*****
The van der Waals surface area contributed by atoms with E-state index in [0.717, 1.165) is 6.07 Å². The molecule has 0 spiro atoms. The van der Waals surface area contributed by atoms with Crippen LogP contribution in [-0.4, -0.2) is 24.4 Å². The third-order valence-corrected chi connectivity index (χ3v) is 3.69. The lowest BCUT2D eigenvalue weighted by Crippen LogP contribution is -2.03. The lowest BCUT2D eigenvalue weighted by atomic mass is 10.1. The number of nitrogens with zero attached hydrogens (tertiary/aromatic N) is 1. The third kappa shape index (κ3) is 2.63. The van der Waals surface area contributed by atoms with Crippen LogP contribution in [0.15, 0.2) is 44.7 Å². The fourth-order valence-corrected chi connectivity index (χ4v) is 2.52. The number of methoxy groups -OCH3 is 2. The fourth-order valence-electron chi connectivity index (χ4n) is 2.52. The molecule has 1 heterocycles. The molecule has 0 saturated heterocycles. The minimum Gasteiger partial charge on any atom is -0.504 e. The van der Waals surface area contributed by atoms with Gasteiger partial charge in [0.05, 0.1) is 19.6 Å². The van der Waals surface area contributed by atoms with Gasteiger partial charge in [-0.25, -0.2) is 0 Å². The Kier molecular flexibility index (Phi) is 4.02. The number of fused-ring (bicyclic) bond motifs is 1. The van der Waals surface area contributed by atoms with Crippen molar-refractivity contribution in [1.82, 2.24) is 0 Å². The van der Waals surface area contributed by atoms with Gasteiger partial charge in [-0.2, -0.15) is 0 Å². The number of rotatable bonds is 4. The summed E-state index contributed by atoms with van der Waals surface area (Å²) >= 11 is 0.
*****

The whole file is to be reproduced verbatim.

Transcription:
The van der Waals surface area contributed by atoms with E-state index in [0.717, 1.165) is 6.07 Å². The molecule has 0 spiro atoms. The van der Waals surface area contributed by atoms with Crippen LogP contribution in [-0.4, -0.2) is 24.4 Å². The third-order valence-corrected chi connectivity index (χ3v) is 3.69. The lowest BCUT2D eigenvalue weighted by Crippen LogP contribution is -2.03. The lowest BCUT2D eigenvalue weighted by atomic mass is 10.1. The number of nitrogens with zero attached hydrogens (tertiary/aromatic N) is 1. The third kappa shape index (κ3) is 2.63. The van der Waals surface area contributed by atoms with Crippen LogP contribution in [0.15, 0.2) is 44.7 Å². The fourth-order valence-corrected chi connectivity index (χ4v) is 2.52. The number of methoxy groups -OCH3 is 2. The fourth-order valence-electron chi connectivity index (χ4n) is 2.52. The molecule has 1 heterocycles. The molecule has 0 saturated heterocycles. The minimum Gasteiger partial charge on any atom is -0.504 e. The van der Waals surface area contributed by atoms with Gasteiger partial charge in [0.05, 0.1) is 19.6 Å². The van der Waals surface area contributed by atoms with Gasteiger partial charge in [-0.25, -0.2) is 0 Å². The Kier molecular flexibility index (Phi) is 4.02. The number of fused-ring (bicyclic) bond motifs is 1. The van der Waals surface area contributed by atoms with Crippen molar-refractivity contribution in [1.82, 2.24) is 0 Å². The van der Waals surface area contributed by atoms with Gasteiger partial charge in [-0.2, -0.15) is 0 Å². The number of rotatable bonds is 4. The summed E-state index contributed by atoms with van der Waals surface area (Å²) >= 11 is 0.